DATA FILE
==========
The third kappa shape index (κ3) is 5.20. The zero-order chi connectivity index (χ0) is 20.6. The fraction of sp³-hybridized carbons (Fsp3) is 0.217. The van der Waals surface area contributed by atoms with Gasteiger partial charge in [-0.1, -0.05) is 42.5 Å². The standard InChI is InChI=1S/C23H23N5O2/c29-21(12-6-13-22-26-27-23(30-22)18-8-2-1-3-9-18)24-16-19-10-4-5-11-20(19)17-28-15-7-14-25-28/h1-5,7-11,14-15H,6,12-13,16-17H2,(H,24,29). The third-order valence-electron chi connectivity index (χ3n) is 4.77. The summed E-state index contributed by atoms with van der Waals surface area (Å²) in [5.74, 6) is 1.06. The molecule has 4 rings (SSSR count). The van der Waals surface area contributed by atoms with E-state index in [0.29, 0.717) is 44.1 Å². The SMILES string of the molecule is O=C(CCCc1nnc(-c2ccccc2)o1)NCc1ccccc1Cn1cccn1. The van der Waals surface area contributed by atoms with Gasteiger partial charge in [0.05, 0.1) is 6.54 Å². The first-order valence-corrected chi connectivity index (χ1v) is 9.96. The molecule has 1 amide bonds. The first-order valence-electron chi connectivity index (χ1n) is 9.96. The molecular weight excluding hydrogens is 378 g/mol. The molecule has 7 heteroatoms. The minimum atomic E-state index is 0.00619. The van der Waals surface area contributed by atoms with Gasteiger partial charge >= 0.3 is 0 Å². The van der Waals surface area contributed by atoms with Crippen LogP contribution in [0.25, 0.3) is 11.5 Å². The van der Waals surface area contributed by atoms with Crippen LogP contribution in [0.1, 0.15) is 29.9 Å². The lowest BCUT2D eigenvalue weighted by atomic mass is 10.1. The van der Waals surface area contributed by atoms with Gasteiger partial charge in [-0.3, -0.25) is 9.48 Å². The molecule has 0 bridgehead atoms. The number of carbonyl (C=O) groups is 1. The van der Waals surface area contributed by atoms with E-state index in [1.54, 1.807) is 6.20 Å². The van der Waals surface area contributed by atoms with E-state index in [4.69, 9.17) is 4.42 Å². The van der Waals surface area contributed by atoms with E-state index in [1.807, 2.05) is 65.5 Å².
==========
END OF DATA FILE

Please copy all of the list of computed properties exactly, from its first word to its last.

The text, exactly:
The third kappa shape index (κ3) is 5.20. The zero-order chi connectivity index (χ0) is 20.6. The fraction of sp³-hybridized carbons (Fsp3) is 0.217. The van der Waals surface area contributed by atoms with Gasteiger partial charge in [-0.1, -0.05) is 42.5 Å². The standard InChI is InChI=1S/C23H23N5O2/c29-21(12-6-13-22-26-27-23(30-22)18-8-2-1-3-9-18)24-16-19-10-4-5-11-20(19)17-28-15-7-14-25-28/h1-5,7-11,14-15H,6,12-13,16-17H2,(H,24,29). The third-order valence-electron chi connectivity index (χ3n) is 4.77. The summed E-state index contributed by atoms with van der Waals surface area (Å²) in [5.74, 6) is 1.06. The molecule has 4 rings (SSSR count). The van der Waals surface area contributed by atoms with E-state index in [0.29, 0.717) is 44.1 Å². The SMILES string of the molecule is O=C(CCCc1nnc(-c2ccccc2)o1)NCc1ccccc1Cn1cccn1. The van der Waals surface area contributed by atoms with Gasteiger partial charge in [0.05, 0.1) is 6.54 Å². The first-order valence-corrected chi connectivity index (χ1v) is 9.96. The molecule has 1 amide bonds. The first-order valence-electron chi connectivity index (χ1n) is 9.96. The molecular weight excluding hydrogens is 378 g/mol. The molecule has 7 heteroatoms. The minimum atomic E-state index is 0.00619. The van der Waals surface area contributed by atoms with Gasteiger partial charge >= 0.3 is 0 Å². The van der Waals surface area contributed by atoms with Crippen LogP contribution in [0.25, 0.3) is 11.5 Å². The van der Waals surface area contributed by atoms with Crippen LogP contribution in [0.1, 0.15) is 29.9 Å². The lowest BCUT2D eigenvalue weighted by atomic mass is 10.1. The van der Waals surface area contributed by atoms with Gasteiger partial charge in [-0.3, -0.25) is 9.48 Å². The molecule has 0 bridgehead atoms. The number of carbonyl (C=O) groups is 1. The van der Waals surface area contributed by atoms with E-state index in [1.54, 1.807) is 6.20 Å². The van der Waals surface area contributed by atoms with E-state index in [4.69, 9.17) is 4.42 Å². The van der Waals surface area contributed by atoms with E-state index in [1.807, 2.05) is 65.5 Å².